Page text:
Methodology Score: 3.5/5
Usefulness Score: 3/5
Than M, Aldous S, Lord SJ, Goodacre S, Frampton CM, Troughton R, George P, Florkowski CM, Ardagh M, Smyth D, Jardine DL, Peacock WF, Young J, Hamilton G, Deely JM, Cullen L, Richards AM.
JAMA Intern Med. 2013 Oct 7. doi: 10.1001/jamainternmed.2013.11362. [Epub ahead of print]
This single centre pragmatic RCT found that an accelerated (2 hour) diagnostic protocol is an effective and practical strategy to improve early discharge (within 6 hours) rates for patients with low risk chest pain (OR 1.89, NNT 13). The group agreed that this study was generally well designed, but unfortunately underpowered for safety and the study population lacked clear definition, limiting generalizability. Larger studies with clearly defined parameters of who ‘low risk possible ACS’ patients are will be needed before such a protocol can be adopted into clinical practice in our centre.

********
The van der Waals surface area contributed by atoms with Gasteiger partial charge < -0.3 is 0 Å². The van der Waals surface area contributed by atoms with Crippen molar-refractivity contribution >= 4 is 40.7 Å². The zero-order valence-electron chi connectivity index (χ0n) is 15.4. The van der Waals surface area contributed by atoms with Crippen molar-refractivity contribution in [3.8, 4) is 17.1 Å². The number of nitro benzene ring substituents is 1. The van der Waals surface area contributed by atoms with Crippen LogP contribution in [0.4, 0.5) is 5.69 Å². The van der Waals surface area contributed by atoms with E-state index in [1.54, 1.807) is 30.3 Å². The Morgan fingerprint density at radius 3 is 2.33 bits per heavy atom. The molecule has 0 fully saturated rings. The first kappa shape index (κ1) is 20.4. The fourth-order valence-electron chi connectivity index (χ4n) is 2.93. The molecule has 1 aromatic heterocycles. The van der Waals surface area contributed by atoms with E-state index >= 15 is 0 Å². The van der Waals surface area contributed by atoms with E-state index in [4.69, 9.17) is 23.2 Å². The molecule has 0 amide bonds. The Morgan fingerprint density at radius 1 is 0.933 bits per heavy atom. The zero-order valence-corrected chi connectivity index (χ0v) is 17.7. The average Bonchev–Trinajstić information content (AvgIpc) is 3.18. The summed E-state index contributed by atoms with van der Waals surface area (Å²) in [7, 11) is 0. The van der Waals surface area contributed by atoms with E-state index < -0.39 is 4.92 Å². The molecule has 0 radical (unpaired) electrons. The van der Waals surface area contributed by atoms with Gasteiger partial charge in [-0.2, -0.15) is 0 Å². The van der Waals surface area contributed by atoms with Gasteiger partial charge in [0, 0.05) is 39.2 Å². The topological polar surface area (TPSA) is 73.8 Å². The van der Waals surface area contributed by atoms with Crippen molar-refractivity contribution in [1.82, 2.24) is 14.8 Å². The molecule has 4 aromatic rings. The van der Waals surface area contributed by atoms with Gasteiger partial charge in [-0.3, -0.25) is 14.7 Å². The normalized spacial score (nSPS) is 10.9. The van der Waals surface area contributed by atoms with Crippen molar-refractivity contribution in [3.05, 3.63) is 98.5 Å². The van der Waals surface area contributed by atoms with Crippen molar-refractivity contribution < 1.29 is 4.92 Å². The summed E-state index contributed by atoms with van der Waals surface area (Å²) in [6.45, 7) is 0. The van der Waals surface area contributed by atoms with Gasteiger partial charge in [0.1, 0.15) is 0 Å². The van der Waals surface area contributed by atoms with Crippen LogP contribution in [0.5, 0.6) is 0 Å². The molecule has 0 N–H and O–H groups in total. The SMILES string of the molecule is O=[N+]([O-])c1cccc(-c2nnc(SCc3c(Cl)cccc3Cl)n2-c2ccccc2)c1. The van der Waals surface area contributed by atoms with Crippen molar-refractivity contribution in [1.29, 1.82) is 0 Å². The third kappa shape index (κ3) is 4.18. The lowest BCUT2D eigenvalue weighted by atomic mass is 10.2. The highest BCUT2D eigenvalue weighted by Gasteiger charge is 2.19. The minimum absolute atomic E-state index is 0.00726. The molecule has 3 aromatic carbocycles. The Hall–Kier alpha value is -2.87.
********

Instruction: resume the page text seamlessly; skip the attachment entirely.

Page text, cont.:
By: Dr. Andrew Willmore
(Presented November 2013)
Assessing precision of an overall study estimate requires examining the width of the 95% confidence interval. There are no clear guidelines one what constitutes a wide or narrow 95% CI and it is dependent somewhat on the clinical condition and outcomes being studied. As a general rule – tolerance for width diminishes with the importance of the clinical outcome e.g. mortality. In this study, the OR for the primary outcome of successful discharge was 1.9 (95%CI : 1.2-3.1) whereas the OR for a secondary outcome of STEMI was 0.5 (95% CI : 0.1-5.6). The 95% CI is clearly wider for STEMI than successful discharge, hence we can say there is less precision around the estimate of odds of STEMI with the accelerated diagnostic protocol when compared to that for successful discharge.
By: Dr. Lisa Calder